Stopping at Matera

Matera is called in Italian “la Citta dei Sassi”. Meaning “City of Stones.” However that definition is misleading. The historical name “Sassi” means the two districts; the Sasso Barisano, which looks to the north-west on the edge of the cliff; and the Sasso Caveoso, which looks to the south.

The two ”Sassi”, Barisano and Caveoso, offer a unique spectacle. The Sassi are both a visible city and a hidden city. The visible one is built with limestone ashlars, and the invisible one, in the natural caves in the friable rock over which Matera stands. It is made up of caverns, caves, silos, tunnels, burrows hidden in the bowels of the mountain, like the dens of foxes and moles.

Matera is one of the most ancient inhabited cities in the world. The origins of Matera are very remote as testified by the discovery of settlements from the Paleolithic age, or the Old Stone Age, the period of time that extends from the beginning of human existence, approximately 2.5 million years ago, until around 10,000 years ago. Not quite the other day!

Matera stands on “different floors”

Matera is an incredible city. It is a container of three, four or more cities. There is the modern city on a side of the hill; there is the city with the town hall, the church of San Francesco, the piazza dei sedili, the via Lucana and the Ridola museum—that is the main floor!

Than there is the cave city of the Sassi; there is the Matera of the houses and of the rock churches, beyond the walls. Apart from this, it is incredible because with those caves, that ravine, that intense light that reverberates on the white rocks to the east beyond the stream, gives the impression of being in another place and another time.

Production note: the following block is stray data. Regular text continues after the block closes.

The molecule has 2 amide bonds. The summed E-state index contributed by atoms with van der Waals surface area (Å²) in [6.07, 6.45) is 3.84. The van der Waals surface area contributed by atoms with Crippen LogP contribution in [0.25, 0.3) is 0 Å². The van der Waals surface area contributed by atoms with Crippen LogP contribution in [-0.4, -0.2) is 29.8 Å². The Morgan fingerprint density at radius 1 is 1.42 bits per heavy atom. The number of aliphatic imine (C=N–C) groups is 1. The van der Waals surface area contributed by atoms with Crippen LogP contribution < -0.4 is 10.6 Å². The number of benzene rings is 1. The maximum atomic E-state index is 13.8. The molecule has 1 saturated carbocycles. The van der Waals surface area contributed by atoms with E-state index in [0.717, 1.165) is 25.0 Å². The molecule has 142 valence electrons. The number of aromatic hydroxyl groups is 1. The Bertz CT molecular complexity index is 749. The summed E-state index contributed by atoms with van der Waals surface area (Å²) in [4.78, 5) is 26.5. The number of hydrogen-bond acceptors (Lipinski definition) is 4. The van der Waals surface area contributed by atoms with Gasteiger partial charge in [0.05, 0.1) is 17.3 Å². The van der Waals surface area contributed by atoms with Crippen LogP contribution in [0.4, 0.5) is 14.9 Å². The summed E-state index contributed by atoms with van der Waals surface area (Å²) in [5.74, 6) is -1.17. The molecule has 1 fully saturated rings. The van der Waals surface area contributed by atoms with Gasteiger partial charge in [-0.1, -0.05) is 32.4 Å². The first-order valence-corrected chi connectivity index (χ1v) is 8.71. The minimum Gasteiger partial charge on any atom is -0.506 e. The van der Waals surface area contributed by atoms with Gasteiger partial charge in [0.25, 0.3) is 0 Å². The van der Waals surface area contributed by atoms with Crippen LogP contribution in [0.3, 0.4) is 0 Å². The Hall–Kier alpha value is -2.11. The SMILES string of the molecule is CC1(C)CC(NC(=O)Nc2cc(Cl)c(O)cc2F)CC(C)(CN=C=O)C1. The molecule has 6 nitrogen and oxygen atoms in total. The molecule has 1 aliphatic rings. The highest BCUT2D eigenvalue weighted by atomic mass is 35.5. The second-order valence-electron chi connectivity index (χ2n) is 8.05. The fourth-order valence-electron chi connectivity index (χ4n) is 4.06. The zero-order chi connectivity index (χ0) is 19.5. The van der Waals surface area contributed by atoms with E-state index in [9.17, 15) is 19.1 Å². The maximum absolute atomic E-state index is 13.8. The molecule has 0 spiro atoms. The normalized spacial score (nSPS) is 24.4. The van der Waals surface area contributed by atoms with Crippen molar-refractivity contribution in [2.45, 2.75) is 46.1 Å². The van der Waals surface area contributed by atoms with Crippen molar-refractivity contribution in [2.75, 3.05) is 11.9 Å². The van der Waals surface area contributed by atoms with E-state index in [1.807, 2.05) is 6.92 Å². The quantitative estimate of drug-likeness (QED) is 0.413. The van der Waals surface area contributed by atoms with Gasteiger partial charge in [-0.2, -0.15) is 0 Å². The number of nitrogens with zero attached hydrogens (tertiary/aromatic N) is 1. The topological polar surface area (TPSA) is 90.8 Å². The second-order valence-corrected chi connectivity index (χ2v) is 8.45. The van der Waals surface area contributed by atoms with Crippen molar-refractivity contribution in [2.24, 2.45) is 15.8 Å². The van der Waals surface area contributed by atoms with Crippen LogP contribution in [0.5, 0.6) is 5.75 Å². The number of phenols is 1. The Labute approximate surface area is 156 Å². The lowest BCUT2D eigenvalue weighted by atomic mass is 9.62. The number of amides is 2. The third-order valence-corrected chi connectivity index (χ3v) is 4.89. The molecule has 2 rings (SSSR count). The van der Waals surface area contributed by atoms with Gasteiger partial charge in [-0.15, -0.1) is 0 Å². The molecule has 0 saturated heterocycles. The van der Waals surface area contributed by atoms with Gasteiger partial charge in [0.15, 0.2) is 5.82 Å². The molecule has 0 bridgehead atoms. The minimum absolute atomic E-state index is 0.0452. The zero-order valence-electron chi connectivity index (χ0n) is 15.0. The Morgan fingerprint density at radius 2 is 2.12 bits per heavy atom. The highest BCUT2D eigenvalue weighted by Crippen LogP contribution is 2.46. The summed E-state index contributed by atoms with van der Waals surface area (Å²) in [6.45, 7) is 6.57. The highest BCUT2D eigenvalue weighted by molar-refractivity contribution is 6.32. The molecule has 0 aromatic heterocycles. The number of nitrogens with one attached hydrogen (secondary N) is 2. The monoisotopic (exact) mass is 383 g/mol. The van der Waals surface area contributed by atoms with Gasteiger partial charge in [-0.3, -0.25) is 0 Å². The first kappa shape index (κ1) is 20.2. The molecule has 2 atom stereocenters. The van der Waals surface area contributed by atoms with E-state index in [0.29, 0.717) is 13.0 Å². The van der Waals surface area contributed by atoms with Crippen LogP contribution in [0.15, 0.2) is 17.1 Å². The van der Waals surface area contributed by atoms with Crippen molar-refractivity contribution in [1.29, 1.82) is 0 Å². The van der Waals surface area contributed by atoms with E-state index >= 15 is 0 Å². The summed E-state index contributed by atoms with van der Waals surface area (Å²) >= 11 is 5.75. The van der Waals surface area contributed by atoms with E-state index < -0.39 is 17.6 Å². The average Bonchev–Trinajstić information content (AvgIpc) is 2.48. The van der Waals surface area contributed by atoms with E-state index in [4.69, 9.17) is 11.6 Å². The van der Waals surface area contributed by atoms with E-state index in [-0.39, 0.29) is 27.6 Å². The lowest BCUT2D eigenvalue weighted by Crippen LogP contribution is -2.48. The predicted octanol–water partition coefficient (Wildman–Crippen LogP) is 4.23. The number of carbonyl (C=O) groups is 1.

Does Matera Look Familiar?

Probably! In fact Matera is the city where Pasolini’sThe Gospel according to Matthew” and—more notably—Gibson’sThe Passion of the Christ“, were shot. Matera is the city where there is a potter who was able to produce hundreds of clay pots for Gibson’s film using traditional techniques.

Christ Stopped at Eboli (short of Matera)

A book (Christ Stopped at Eboli), by Carlo Levi, focuses on his year in the villages of the Lucania region and the people he encountered there. ‘Christ stopped short of [here],’ which means, that the people of the region feel they have been bypassed by Christianity, by morality, by history itself—that they have somehow been excluded from the full human experience.” And that is the feeling one can still experience while visiting Matera.

Matera City of Culture

A designated UNESCO World Heritage Site since 1993, and also officially the new European Capital of Culture in 2019.

In fact the Cathedral, in Apulian Romanesque style, was completely restored to its past splendor in occasion of the events of 2019.

The beautiful Cathedral was built in the XIII century on the highest spur of the Civita that divides the two Sassi, on the area of the ancient Benedictine monastery of Sant’Eustachio, one of the two patron saints of the city. Outside, note the beautiful rose window and the 52-meter bell tower; inside, noteworthy is a Byzantine fresco of the Madonna della Bruna, a 16th century crib by the sculptor Altobello Persio and a fresco depicting the Final Judgment.

In Matera there are plenty of B&B—in the most amazing corners—where to stay; and plenty more where to eat, shop for souvenirs, and also to buy the most important item of all; hats for the unforgiving sun!

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I lived the most part of my life in Washington DC, now in Italy getting to know again my country. Plenty of surprises, for good and bad, and lots of nostalgia for DC.

4 thoughts on “Stopping at Matera

    1. Thank you Luisa. It is truly magnificent. I knew I was up for something nice when I went, but it did exceed my expectations.

      I hope a lot will be done to preserve that fragile city.


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